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Subject: [wsia][wsia-req] "smartBuyer" e-procurement business scenario

Attached please find the "smartBuyer" e-procurement business scenario for
consideration.  Both the HTML and Word formats are included, as the Word
template did not convert so well to HTML.

The agenda for Friday's telecon includes review of the "PC Memory
configurator" scenario, which I don't believe has been posted to the list.
Could we get this posted before Friday so we have time to look it over?


Timothy N. Jones, Ph.D.
CrossWeave, Inc.
+1 (510) 986-5459 (voice)
+1 (510) 986-5455 (fax)

WSIA Scenario - smartBuyer.DOC

Title: WSIA Scenario: smartBuyer

Requirements Document

WSIA Scenario: smartBuyer


Version 1.0


Revision History





30 Jan 2002


Initial draft

Timothy N. Jones














Table of Contents

1.       smartBuyer         1

1.1     Description      1

2.       Participants         1

2.1     Product Supplier      1

2.1.1         Role            1

2.1.2         Relationships            1

2.1.3         Business Objectives            1

2.1.4         Solution Requirements            1

2.2     Buying Organization      2

2.2.1         Role            2

2.2.2         Relationships            2

2.2.3         Business Objectives            2

2.2.4         Solution Requirements            2

3.       Proposed Glossary Terms         3

4.       References         3

WSIA Scenario: smartBuyer

1.               smartBuyer

1.1             Description

Product suppliers sell goods over the Internet through sell-side e-commerce applications.  Buying organizations purchase goods over the Internet through buy-side e-procurement applications.  The smartBuyer scenario focuses on an e-procurement application of the same name, through which members of a buying organization purchase goods from multiple suppliers.

2.               Participants

2.1             Product Supplier

2.1.1        Role

The product supplier sells goods over the Internet using a sell-side e-commerce application, which maintains all data and logic regarding product characteristics, configuration, pricing, and availability.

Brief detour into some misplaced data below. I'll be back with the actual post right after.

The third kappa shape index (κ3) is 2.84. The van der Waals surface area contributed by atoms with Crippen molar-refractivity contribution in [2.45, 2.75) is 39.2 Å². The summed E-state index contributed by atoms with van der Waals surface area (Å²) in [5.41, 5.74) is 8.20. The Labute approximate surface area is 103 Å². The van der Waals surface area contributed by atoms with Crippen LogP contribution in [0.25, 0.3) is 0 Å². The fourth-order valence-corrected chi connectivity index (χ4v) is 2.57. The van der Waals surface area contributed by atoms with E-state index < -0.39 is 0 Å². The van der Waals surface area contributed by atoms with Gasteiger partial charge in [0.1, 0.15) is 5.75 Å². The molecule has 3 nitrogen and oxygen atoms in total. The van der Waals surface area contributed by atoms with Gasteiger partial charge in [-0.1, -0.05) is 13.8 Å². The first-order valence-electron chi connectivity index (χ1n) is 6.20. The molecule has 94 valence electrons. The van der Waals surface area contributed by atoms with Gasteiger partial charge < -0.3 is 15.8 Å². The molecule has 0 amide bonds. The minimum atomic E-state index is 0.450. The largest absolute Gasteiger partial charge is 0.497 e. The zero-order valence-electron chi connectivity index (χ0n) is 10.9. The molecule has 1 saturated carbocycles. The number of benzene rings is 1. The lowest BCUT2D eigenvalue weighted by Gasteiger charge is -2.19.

2.1.2        Relationships

The buying organization establishes a purchasing relationship with the product supplier in which terms of the relationship such as payment mechanism or credit line are established.  The means of establishing this relationship are outside the scope of this scenario, and may be assumed to take place through human-human negotiation.  Once the relationship is established, the buying organization is provided with login credentials allowing its members to access the product supplier’s sell-side application.

Each product supplier has relationships with multiple buying organizations.  Product suppliers do not interact with one another.

2.1.3        Business Objectives

The product supplier uses its e-commerce application as a low-cost, self-service sales channel, allowing members of buying organizations to identify, purchase, and track goods themselves without the assistance of the product supplier’s staff.  If the product supplier’s e-commerce application contains advanced features (such as recommendation-based browsing), it may be used as a competitive weapon by providing a more pleasant or efficient experience to the buying organization than those of other product suppliers.  The product supplier also uses the e-commerce application as a management tool to support marketing and operations functions internally.

2.1.4        Solution Requirements    Functionality

The product supplier’s existing e-commerce application supports the following functionality:

·        Catalog browsing

·        Product searching

·        Product availability

·        Shopping cart (session-based, non-persistent)

·        Order placement

·        Order tracking    Usability

The e-commerce application expects to interact with a user via a browser    Reliability

N/A    Performance

N/A    Supportability

N/A    Constraints